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2_programmation:erreurs:please_type_a_command_or_say_end [2018/05/24 19:01]
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-section: The joy of TeX errors 
-permalink: /FAQ-typend 
-date: 2014-06-10 
-# ''​Please type a command or say `\end` 
-Sometimes, when you are running (La)TeX, it will abruptly stop and 
-present you with a prompt (by default, just a `*` character). ​ Many 
-people (including this author) will reflexively hit the ''​return''​ 
-key, pretty much immediately,​ and of course this is no help at all&​nbsp;&​mdash;​ 
-TeX just says: 
-(Please type a command or say `\end'​) 
-and prompts you again. 
-What's happened is that your (La)TeX file has finished prematurely,​ 
-and TeX has fallen back to a supposed including file, from the 
-terminal. ​ This could have happened simply because you've omitted 
-the `\bye` (Plain TeX), `\end{document}` (LaTeX), or 
-whatever. ​ Other common errors are failure to close the braces round a 
-command'​s argument, or (in LaTeX) failure to close a verbatim 
-environment:​ in such cases you've already read and accepted an 
-error message about encountering end of file while scanning something. 
-If the error is indeed because you've forgotten to end your document, 
-you can insert the missing text: if you're running Plain TeX, the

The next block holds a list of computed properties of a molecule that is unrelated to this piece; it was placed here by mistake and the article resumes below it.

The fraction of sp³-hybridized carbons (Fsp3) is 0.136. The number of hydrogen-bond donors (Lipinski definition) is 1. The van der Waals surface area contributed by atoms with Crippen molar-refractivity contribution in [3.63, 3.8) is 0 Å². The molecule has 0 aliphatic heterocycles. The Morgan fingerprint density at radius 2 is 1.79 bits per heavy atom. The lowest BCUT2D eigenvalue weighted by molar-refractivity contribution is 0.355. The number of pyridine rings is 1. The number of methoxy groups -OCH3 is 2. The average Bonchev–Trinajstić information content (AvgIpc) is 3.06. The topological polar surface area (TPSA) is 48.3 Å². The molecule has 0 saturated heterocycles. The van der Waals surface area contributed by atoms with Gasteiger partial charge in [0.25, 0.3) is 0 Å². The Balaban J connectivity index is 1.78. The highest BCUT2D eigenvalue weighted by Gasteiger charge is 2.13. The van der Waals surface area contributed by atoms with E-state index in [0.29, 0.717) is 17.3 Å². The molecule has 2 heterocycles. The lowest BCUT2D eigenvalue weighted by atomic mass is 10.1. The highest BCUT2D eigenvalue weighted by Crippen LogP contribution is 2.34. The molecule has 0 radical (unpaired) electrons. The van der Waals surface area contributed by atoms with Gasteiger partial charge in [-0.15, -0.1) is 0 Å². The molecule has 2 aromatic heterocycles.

-advice, to ''​say `\end` is good enough: it will kill the run; if 
-you're running LaTeX, the argument will be necessary: 
-`\end{document}`.  ​ 
-However, as often as not this isn't the problem, and (short of 
-debugging the source of the document before ending) brute force is 
-probably necessary. ​ Excessive force (killing the job that's 
-running TeX) is to be avoided: there may well be evidence in the 
-`log` file that will be useful in determining what the 
-problem is&​nbsp;&​mdash;​ so the aim is to persuade TeX to shut itself down 
-and hence flush all log output to file. 
-If you can persuade TeX to read it, an end-of-file indication 
-(control-`D` under Unix, control-`Z` under Windows) will provoke 
-TeX to report an error and exit immediately. ​ Otherwise you should 
-attempt to provoke an error dialogue, from which you can exit (using 
-the `x` ''​command''​). ​ An accessible error could well be inserting an 
-illegal character: what it is will depend on what macros you are 
-running. ​ If you can't make that work, try a silly command name or 
2_programmation/erreurs/please_type_a_command_or_say_end.1527181281.txt.gz · Dernière modification: 2018/05/24 19:01 par joseph.wright
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